Inspector Who Fell From Ladder Supplied by Property Owner Awarded $2M
People who are injured while they are working are allowed to file claims for workers’ compensation benefits through their employers. When a worker is injured while working at a site that his or her employer does not own or control, the worker may also have a claim that he or she may file against the property owner in certain cases. A recent California case in San Luis Obispo County demonstrates how property owners may be liable when a worker is injured while working on their properties.
Factual background of the case
A 54-year-old fire alarm technician was working as a part of a two-man crew to inspect the fire alarms at the Bella Vista Transitional Care Center. While he was conducting the inspection, the care center provided him with an extension ladder to use. He fell off of the ladder 12 feet to the ground, breaking both of his feet and suffering orthopedic injuries. He also suffered a compression fracture in the lumbar area of his spine that could not be corrected with surgery. He filed a premises liability lawsuit against the care center in June 2014, and the case reached a verdict following a trial in May 2016.
The plaintiff argued that the maintenance supervisor who supplied him with the ladder had set it up incorrectly. He also argued that the maintenance supervisor had failed to inspect and maintain the ladder, which violated the safety regulations put in place by the Occupational Safety and Health Administration. Finally, the plaintiff contended that all of his injuries were caused by the accident that happened.
The defendant argued that the accident was the fault of the plaintiff’s employer and the plaintiff. The defendant contended that the employer did not properly train its staff about properly inspecting and using ladders. The defendant also argued that the condition of the ladder and the manner in which it was set up were safe and that the fire alarm technician had a ladder on his work truck that he could have used. Finally, the defendant argued that the plaintiff was not left totally disabled and should have gone back to work before the trial.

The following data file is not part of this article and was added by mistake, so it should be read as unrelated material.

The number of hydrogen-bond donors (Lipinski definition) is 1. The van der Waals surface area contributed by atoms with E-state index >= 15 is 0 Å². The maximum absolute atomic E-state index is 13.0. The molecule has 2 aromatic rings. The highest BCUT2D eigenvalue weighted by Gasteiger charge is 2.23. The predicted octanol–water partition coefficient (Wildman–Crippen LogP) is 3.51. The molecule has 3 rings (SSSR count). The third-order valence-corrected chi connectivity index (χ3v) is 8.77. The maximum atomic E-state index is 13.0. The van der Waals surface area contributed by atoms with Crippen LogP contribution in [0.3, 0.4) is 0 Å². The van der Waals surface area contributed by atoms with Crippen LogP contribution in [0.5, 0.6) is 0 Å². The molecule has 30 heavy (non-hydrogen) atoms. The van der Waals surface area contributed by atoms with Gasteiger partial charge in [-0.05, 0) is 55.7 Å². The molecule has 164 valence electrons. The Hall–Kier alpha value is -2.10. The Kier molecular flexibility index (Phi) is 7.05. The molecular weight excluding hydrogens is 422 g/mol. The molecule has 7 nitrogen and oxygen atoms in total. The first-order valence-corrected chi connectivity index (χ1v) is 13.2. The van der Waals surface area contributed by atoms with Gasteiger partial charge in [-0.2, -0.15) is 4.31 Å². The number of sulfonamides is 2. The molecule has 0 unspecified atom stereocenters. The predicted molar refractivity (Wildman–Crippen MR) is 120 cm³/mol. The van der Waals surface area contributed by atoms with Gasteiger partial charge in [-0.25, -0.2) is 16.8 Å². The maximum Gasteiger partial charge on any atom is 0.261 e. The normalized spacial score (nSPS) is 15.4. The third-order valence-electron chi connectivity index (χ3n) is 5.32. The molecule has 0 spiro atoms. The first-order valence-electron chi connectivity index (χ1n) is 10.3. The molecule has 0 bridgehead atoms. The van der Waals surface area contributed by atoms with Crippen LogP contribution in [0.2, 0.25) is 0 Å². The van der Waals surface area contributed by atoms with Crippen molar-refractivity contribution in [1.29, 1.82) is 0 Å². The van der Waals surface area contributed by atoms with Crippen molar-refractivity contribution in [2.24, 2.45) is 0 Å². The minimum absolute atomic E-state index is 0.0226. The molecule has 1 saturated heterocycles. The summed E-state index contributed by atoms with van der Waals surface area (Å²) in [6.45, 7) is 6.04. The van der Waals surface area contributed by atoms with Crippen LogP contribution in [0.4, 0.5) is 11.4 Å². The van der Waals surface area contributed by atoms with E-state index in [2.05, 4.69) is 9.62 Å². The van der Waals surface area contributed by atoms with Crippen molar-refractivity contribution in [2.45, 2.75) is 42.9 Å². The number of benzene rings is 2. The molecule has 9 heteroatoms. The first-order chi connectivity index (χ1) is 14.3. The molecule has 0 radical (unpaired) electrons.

Demands and offers
Before trial, the plaintiff made a demand of $1 million to settle the case, which was the policy limit for the care center’s premises liability insurance policy. The defendant’s final offer before trial to settle the case was $200,000.
Trial and verdict
The trial lasted for 10 days. After both sides rested, the jury deliberated for two days before returning a verdict in favor of the plaintiff. The jury found that the Bella Vista Transitional Care Center was 70 percent at fault in causing the accident, the technician’s employer was 28 percent at fault and the technician was 2 percent at fault. The gross verdict awarded in the case was $2,220,395. Since the employer and the plaintiff both shared portions of the fault, the verdict amount was reduced by 30 percent for a net verdict amount of $1,703,348.
The plaintiff was also awarded pre-judgment interest, expert witness costs and ordinary litigation costs because the amount of the verdict was more than the California Code of Civil Procedure §998 demand. This meant that the total the plaintiff would receive would be $2 million. Of the total verdict, $450,000 was for past non-economic losses and $1 million was for future non-economic losses. He was also awarded economic damages for past lost wages in the amount of $108,686, future lost wages in the amount of $250,000, past medical expenses in the amount of $141,473 and future medical expenses in the amount of $270,272.
When workers are injured at sites that are not owned or controlled by their employers
This case illustrates the fact that when a worker is injured at the premises of another person other than his or her employer’s, and the employer was not in control of the property at the time of an accident, the worker may file a premises liability lawsuit against the property owner and a workers’ compensation claim simultaneously. Workers’ compensation benefits may cover all of the worker’s past medical expenses and future medical expenses that are related to the injury that he or she suffered. In addition, if the worker was left either partially or totally disabled and unable to return to his or her job, workers’ compensation benefits may be available to pay the worker monthly payments to replace a portion of his or her former income.
In addition, the worker may seek damages from the property’s owner in the case that the owner was negligent and breached the duty of care the property owner owed to people who are lawfully on the premises. In a premises liability action, an injured victim must show that the property owner knew or should have known about the presence of a hazard and failed to correct it. The plaintiff must also show that the breach of the duty of care caused the accident and that the plaintiff suffered harm and injury as a result of it. In this case, the care center was found to be liable under a theory of premises liability because the maintenance supervisor should have inspected the ladder, maintained it and set it up properly. It is also possible that the maintenance supervisor set the ladder up incorrectly, causing it to slip and the man to fall. In this case, the maintenance supervisor would have created the hazard that caused the fire alarm technician’s injury.